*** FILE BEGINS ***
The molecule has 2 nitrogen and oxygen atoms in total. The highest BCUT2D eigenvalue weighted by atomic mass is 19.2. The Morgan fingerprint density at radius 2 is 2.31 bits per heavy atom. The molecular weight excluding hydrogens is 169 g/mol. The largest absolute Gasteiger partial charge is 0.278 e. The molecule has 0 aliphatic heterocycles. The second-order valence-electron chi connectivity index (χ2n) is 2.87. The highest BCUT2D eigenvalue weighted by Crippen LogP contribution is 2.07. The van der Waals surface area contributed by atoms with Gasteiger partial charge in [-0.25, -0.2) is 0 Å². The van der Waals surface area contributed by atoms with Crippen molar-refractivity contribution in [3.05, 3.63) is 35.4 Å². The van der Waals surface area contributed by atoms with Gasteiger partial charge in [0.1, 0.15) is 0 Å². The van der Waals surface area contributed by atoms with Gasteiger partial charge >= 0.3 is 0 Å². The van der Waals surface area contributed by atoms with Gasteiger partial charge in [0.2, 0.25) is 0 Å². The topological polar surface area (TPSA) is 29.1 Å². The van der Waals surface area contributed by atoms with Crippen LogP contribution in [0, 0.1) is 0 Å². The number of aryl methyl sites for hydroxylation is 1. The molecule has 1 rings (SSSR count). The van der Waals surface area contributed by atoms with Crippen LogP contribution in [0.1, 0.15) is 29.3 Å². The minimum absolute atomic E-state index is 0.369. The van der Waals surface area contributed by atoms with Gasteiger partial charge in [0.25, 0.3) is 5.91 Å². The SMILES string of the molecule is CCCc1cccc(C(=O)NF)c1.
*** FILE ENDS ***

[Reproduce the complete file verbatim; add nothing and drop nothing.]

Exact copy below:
The molecule has 2 nitrogen and oxygen atoms in total. The highest BCUT2D eigenvalue weighted by atomic mass is 19.2. The Morgan fingerprint density at radius 2 is 2.31 bits per heavy atom. The molecular weight excluding hydrogens is 169 g/mol. The largest absolute Gasteiger partial charge is 0.278 e. The molecule has 0 aliphatic heterocycles. The second-order valence-electron chi connectivity index (χ2n) is 2.87. The highest BCUT2D eigenvalue weighted by Crippen LogP contribution is 2.07. The van der Waals surface area contributed by atoms with Gasteiger partial charge in [-0.25, -0.2) is 0 Å². The van der Waals surface area contributed by atoms with Crippen molar-refractivity contribution in [3.05, 3.63) is 35.4 Å². The van der Waals surface area contributed by atoms with Gasteiger partial charge in [0.1, 0.15) is 0 Å². The van der Waals surface area contributed by atoms with Gasteiger partial charge >= 0.3 is 0 Å². The van der Waals surface area contributed by atoms with Gasteiger partial charge in [0.2, 0.25) is 0 Å². The topological polar surface area (TPSA) is 29.1 Å². The van der Waals surface area contributed by atoms with Crippen LogP contribution in [0, 0.1) is 0 Å². The number of aryl methyl sites for hydroxylation is 1. The molecule has 1 rings (SSSR count). The van der Waals surface area contributed by atoms with Crippen LogP contribution in [0.1, 0.15) is 29.3 Å². The minimum absolute atomic E-state index is 0.369. The van der Waals surface area contributed by atoms with Gasteiger partial charge in [0.25, 0.3) is 5.91 Å². The SMILES string of the molecule is CCCc1cccc(C(=O)NF)c1.